If you are a Manchester City fan, you were probably over the moon with a solid away win at Newcastle. For Manchester United fans, however, the lean spell of last season continued with a home loss to Swansea.
But if you really want to see which of these two great football teams is going to emerge victorious over the next few seasons, you have to shift your focus from the football field to the branding arena.
In red we have Manchester United, indisputably the most successful English team of recent years and one of the most valuable sporting brands in the world. Forbes magazine recently valued them at just under £1.6bn, ranking them third behind Real Madrid and Barcelona as one of football’s Big Three.
In blue we have Manchester City. By any comparison City are trailing their crosstown rivals. Their average attendance, merchandise sales, total revenue and annual profit are all currently substantially below those of Manchester United. But the key word in this paragraph is ‘currently’.
For the past five years, ever since the club was acquired by super-rich Sheikh Mansour, Manchester City have been plotting their long-term strategic success. Central to that plan is branding and there is now an additional contrast between City and United: the brand architecture the respective clubs have adopted.
United has a traditional model. The club has a series of international affiliate or so-called ‘feeder’ clubs that help to develop talent globally but essentially United is a branded house with a single corporate brand used globally. Every Saturday at Old Trafford the loyal fans sing “There’s only one Man United” and it’s a mantra that nicely encapsulates the club’s approach to brand architecture too. A branded house confers all the classic advantages of focus, the economies of brand, international scale and employer brand strength.
City, however, are up to something very different. A year ago Sheikh Mansour also became the majority owner of a Major League Soccer franchise to be launched in 2015 in New York City. Earlier this year, he went a step further and acquired the Melbourne Heart football team in Australia. There was nothing unusual in either deal – billionaires have often been known to acquire more than one sporting franchise. What is surprising is the branding approach that the sheikh has adopted for both teams. His American team is named New York City and everything – from their logo to their sponsors to their strip – demonstrates a clear link with Manchester City.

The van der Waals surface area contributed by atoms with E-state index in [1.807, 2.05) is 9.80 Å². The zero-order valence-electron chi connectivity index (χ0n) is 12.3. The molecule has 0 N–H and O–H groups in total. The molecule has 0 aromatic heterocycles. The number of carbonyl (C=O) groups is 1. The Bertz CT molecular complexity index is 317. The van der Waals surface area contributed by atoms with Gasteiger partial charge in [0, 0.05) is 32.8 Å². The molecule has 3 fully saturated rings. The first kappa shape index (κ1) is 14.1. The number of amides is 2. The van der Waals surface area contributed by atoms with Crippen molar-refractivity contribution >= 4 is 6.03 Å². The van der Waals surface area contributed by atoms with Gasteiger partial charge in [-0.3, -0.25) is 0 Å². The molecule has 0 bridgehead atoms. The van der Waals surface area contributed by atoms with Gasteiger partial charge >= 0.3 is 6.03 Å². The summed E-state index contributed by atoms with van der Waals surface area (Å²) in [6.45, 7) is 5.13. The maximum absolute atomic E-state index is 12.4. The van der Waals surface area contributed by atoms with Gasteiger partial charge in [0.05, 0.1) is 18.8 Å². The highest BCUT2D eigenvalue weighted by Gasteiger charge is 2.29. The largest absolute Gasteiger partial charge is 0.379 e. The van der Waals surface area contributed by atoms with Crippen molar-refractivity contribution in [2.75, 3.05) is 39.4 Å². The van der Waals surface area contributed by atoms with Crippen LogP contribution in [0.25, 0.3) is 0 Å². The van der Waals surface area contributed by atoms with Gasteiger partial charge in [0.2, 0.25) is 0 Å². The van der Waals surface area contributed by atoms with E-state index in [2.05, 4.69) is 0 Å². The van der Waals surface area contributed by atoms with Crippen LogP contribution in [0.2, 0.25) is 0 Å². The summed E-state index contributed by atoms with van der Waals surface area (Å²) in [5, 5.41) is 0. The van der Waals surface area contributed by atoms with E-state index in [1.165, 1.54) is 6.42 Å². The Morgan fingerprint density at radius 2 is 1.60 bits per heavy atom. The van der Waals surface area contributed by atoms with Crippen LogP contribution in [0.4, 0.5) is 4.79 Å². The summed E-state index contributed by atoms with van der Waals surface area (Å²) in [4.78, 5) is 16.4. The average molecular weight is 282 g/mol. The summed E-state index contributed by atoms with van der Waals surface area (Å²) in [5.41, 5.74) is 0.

With the Melbourne Heart acquisition the link is even more overt, with the team being immediately rebranded Melbourne City and their traditional red and white kit replaced with a home shirt very similar to Manchester City’s traditional away strip.
Manchester City is not a branded house. Instead, it is now part of a house of brands or, to be more specific to the brand relationship spectrum most experts use to devise brand portfolios, a ‘shadow endorsed house of brands’. Inside its headquarters the club refers to this strategy as the ‘City Family’ and the man behind it is Ferran Soriano, the MBA-trained former FMCG executive who was headhunted from Barcelona to become the chief executive of Manchester City in 2012.
Soriano has surely set his sights on a global City brand encompassing not only English, American and Australian leagues, but also a raft of teams around the world. Expect more international additions to the City Family soon.
The house of brands approach, especially when used in a shadow endorsement formation, enables City to create independently positioned and nationally supported brands while at the same enjoying the back-of-house synergies that come from being part of an international organisation.
“We have experience in football performance, medicine, sports science and, of course, tactics and technical development,’’ Soriano explained to Australian journalists after the Melbourne acquisition was announced. ‘‘We also know about player recruitment and have large scouting networks all over the world to look for players for the Melbourne team as well as the others. We want all our teams to take benefit from our global organisation.’’
So there is indeed only one Man United, but there are going to be several Manchester Cities. The contest between a red-branded house and a blue house of brands has just kicked off.